Source: Carne Ross (Independent Diplomat) on openDemocracy
The financial crisis has triggered calls for renovation if not replacement of the world’s outdated financial institutions. But there is another crisis – where the damage is measured in terms of real blood shed, not dollars or mortgages lost – that shouts out the need for change: this time at the United Nations, the world body charged with international peace and security.
It’s time to say it loud and clear: the UN is in trouble. Here are the problems. The Security Council is divided or unable to agree effective action on many crucial peace and security issues: Darfur, Iran, Somalia, Burma…the list goes on. Frustration and anger within and against the council – in particular its five permanent, veto-wielding members (known as the P5) – is at an all-time high. Today, one can hardly talk to a UN ambassador outside the P5 – including the ten non-permanent (or elected) members of the council – without hearing a litany of complaint against the P5′s behaviour.
Rather than discussing and producing real political measures to tackle the world’s many crises, the Security Council is proliferating forms of expression, unnecessarily complicating its already-opaque communication with the world.
Thanks in part to the sclerosis on the council, discussion of many other issues at the UN – such as reform of the UN bodies dealing with the crisis facing the environment (an urgent matter you might think) – is impeded. The G77 bloc of so-called “developing” countries (a now-outdated grouping of more than 130 countries, ranging from China to Tuvalu) takes the chance to push back against what it sees as the arrogance of “the west”.
And slowly but surely, this poison is spreading, including to parts of the UN that were hitherto seen as more effective, such as the humanitarian agencies. Here too, G77 anger has blocked important efforts to reform things like recruitment and management practices in the UN, which is still beset by inefficiency at best, and downright incompetence and corruption at worst. Any frank and honest UN official will quickly agree.
Leadership that can offer a way out of this quagmire is all but impossible to find. The P5 themselves – France, the United States, Russia, China and the United Kingdom – exhibit little appetite and energy for addressing this malaise. The secretary-general is clearly a decent man, but has proven unwilling to admit the crisis, and demand (not merely encourage) action to resolve it: “back change or sack me”, he should say, but he won’t. The secretariat view is a feeble one – the crisis is for member-states to resolve. This of course is true, but is also an abrogation of the secretariat’s own responsibility to provide a way forward when member-states have so abjectly failed to do so.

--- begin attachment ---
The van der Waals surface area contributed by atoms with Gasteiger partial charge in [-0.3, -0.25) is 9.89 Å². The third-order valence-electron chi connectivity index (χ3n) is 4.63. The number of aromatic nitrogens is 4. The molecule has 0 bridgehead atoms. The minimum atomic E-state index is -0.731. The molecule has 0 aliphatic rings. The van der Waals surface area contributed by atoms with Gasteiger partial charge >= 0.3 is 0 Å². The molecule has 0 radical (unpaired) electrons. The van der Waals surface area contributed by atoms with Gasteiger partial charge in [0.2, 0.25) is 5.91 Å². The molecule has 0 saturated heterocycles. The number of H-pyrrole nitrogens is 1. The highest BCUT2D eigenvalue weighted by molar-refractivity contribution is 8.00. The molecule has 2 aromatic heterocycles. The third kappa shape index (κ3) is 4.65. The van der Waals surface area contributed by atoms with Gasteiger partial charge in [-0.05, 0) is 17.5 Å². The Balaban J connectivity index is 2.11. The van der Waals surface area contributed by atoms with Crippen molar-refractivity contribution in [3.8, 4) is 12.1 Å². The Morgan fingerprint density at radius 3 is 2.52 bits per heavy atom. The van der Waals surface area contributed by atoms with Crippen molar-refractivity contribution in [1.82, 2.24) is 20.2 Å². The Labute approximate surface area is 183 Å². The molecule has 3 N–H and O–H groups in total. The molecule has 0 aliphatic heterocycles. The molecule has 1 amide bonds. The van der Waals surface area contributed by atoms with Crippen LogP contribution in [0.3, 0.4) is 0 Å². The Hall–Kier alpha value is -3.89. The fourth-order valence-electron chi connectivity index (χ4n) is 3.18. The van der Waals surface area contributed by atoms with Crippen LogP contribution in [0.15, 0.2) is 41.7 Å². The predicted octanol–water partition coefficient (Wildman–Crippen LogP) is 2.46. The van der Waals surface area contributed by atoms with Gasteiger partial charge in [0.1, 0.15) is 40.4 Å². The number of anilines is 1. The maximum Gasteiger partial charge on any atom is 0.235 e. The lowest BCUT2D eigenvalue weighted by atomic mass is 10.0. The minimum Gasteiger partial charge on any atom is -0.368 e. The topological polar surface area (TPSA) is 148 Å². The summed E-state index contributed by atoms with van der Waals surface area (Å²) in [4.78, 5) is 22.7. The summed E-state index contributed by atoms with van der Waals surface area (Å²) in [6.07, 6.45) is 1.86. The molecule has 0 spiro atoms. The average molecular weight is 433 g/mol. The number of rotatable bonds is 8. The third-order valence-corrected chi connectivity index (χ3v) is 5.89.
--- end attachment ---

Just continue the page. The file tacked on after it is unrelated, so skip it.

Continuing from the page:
Outside the council, big countries like Brazil, India, Japan and Germany content themselves with rote demands for enlargement of the Security Council – to include themselves as new permanent members. Clothing their blatant self-interest with calls for more “legitimacy”, such states have become excited by the recent agreement to start so-called “intergovernmental negotiations” on council reform. But discussion will inevitably return to zero-sum-game rows about enlargement formulae that merely reflect states’ self-interest rather than a genuine effort to reform discredited methods of decision-making. It is naive to believe that enlargement will by itself make the council work.
The UN needs drastic renovation. The council should be more representative of the 21st century, true, but it must also be made more open and accessible to those affected by its decisions. 80% of the conflicts on the council’s agenda now involve non-state actors, reflecting the shift in warfare from between states to inside them. Yet such actors are invisible and unheard at the council and indeed at the UN, a bastion (one of the last, in my guess) of governments.
It is depressing how little creative thinking goes on at the UN to remedy its many deficits. Diplomats posted to the UN tend to come and go for three or four-year tours making little impression, and often leave demoralised and defeated by the UN’s absurd and seemingly intractable conundrums. Most UN member-states are small, and have commensurately small diplomatic missions, and most of these admit that are completely overwhelmed with the number and complexity of committees and processes they must keep up with; many barely comprehend them at all (pity the rest of us). Staff in the deeply-hierarchical secretariat are discouraged from action, fearful that their next posting will be to Congo rather than up the greasy, corrupt pole that is the promotion system in the UN. Note, by the way, how virtually no senior staff member is under 50, a clear indicator that subservience is valued higher than competence.
The only solution is a severe jolt of electricity. Some say that only a war will at last trigger the energy for change. But there already is one, in fact many. The leading states should agree to have a conference with the goal of nothing less than a renovated and revivified UN. Take discussion away from the corridors and stale arguments of the New York UN complex. Set an ambitious agenda and aim high, but for something simple and ideal.